Subject: ETHRC Annual Report: Executive Summary
Date: Mon, 01 Mar 1999 17:26:09 -1000
From: ethrc <>


"Escalating Violations in East Timor: Is a Peaceful Solution Possible?"

Annual Report of Human Rights Violations in East Timor 1998

28 February 1999 Ref: SR2/98


1998 saw major developments towards the resolution of the East Timor conflict. Following the resignation of President Suharto in May 1998, the spirit of reform prevailing under the incoming Habibie government introduced an unprecedented atmosphere of freedom and optimism into East Timor. President Habibie proposed a wide-ranging autonomy for East Timor, conditional upon East Timor accepting integration with Indonesia. While this option is believed to be unacceptable to the vast majority of East Timorese, the advance nevertheless represented a turning point for East Timor.

Then in January 1999, Indonesia announced an unexpected policy change, saying that if East Timor rejects autonomy as a final solution, President Habibie will ask the People's Consultative Assembly to consider granting East Timor independence, after the June 1999 election. It is the first time Jakarta has publicly acknowledged the possibility of an independent East Timor and appears to be an admission that Indonesia has lost the battle over East Timor.

At the latest round of UN talks in February, Indonesia agreed in principle to give the East Timorese the opportunity to accept or reject the autonomy offer. While Indonesia is yet to outline how it proposes to let the East Timorese people choose, it is still steadfastly opposed to the possibility of a referendum and has suggested that the consultation will take place by some other means.

While the dramatic shift in policy from Indonesia and the current direction of the UN talks herald extremely positive changes for East Timor, including unparalleled prospects for the territory's independence, conditions in East Timor have deteriorated markedly. Renewed military offensives against Falintil and intensive operations launched by ABRI against the civilian population have been accompanied by high levels of human rights violations.

Also of great concern is the creation of new civilian militia groups by ABRI in late 1998 and the increased role that paramilitary and militia groups, armed and trained by ABRI, have been taking. The escalation of violence and the increasing militarisation of the East Timorese population poses a serious threat to the implementation of a peaceful transitional phase to independence, and severely undermines the sincerity of the Indonesian government's commitment to finding a peaceful solution.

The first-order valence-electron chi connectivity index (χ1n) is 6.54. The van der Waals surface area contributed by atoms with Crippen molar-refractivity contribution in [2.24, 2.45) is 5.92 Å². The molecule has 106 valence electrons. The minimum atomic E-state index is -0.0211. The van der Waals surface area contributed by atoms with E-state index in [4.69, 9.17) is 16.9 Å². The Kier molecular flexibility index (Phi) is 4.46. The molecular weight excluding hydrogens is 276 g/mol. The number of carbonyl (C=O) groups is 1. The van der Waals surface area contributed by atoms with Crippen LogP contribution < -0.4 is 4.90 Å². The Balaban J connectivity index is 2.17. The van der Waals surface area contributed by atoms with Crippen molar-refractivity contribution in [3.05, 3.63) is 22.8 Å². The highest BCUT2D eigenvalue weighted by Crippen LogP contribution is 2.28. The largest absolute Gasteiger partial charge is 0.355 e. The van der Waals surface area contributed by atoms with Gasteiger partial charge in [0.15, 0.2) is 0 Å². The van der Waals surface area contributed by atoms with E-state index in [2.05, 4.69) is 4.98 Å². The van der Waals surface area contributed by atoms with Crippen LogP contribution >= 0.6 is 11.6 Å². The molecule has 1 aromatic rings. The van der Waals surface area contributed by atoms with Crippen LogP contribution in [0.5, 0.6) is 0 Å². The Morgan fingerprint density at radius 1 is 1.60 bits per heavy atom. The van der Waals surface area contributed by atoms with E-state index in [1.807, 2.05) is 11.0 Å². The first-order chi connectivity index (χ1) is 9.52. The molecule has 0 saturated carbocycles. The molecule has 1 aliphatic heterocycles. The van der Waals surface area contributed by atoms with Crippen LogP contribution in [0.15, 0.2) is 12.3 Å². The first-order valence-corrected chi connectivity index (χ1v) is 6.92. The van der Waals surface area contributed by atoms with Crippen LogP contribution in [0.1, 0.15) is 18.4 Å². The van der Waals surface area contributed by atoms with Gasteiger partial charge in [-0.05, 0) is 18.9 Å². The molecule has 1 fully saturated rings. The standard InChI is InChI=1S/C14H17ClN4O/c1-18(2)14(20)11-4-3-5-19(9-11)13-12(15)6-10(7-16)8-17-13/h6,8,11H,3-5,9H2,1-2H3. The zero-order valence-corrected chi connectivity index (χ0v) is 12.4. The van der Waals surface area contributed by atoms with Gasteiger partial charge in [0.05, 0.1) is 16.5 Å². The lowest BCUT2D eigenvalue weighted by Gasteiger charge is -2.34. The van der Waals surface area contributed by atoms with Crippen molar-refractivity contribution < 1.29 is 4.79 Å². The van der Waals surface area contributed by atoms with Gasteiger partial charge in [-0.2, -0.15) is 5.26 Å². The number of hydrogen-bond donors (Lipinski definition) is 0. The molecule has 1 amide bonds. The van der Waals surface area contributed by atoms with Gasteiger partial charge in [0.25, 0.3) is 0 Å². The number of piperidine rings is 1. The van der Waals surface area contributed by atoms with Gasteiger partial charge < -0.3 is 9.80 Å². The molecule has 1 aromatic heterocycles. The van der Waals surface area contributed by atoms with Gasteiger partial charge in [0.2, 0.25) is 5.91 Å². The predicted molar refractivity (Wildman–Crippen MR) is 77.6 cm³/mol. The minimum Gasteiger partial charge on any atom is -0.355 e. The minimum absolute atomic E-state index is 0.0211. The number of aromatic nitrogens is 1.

The escalation in violations in the second half of 1998 saw at least 28 East Timorese being subjected to extrajudicial execution, 149 arbitrary detentions, and 183 cases of torture and ill-treatment. The ETHRC also received numerous reports of intimidation. Many of these violations are a result of the military's efforts to suppress the political rallies and public meetings that have been fuelled by the new air of confidence existing in East Timor and constitute violations of the East Timorese people's rights to freedom of expression and association.

This report documents these violations, for the period July to December 1998, and proposes concrete steps which can be taken by the government of Indonesia, the East Timorese Resistance and the international community to reverse the trend of escalating human rights violations in East Timor. The recommendations contained in this report also provide an agenda for a peaceful solution to the East Timor conflict, based on respect for human rights. It is hoped the agenda will create the opportunity for a peaceful transitional period in East Timor, leading to a UN-supervised referendum, at which the East Timorese people can finally determine their own future.

Report: Part 1   Part 2    Part 3

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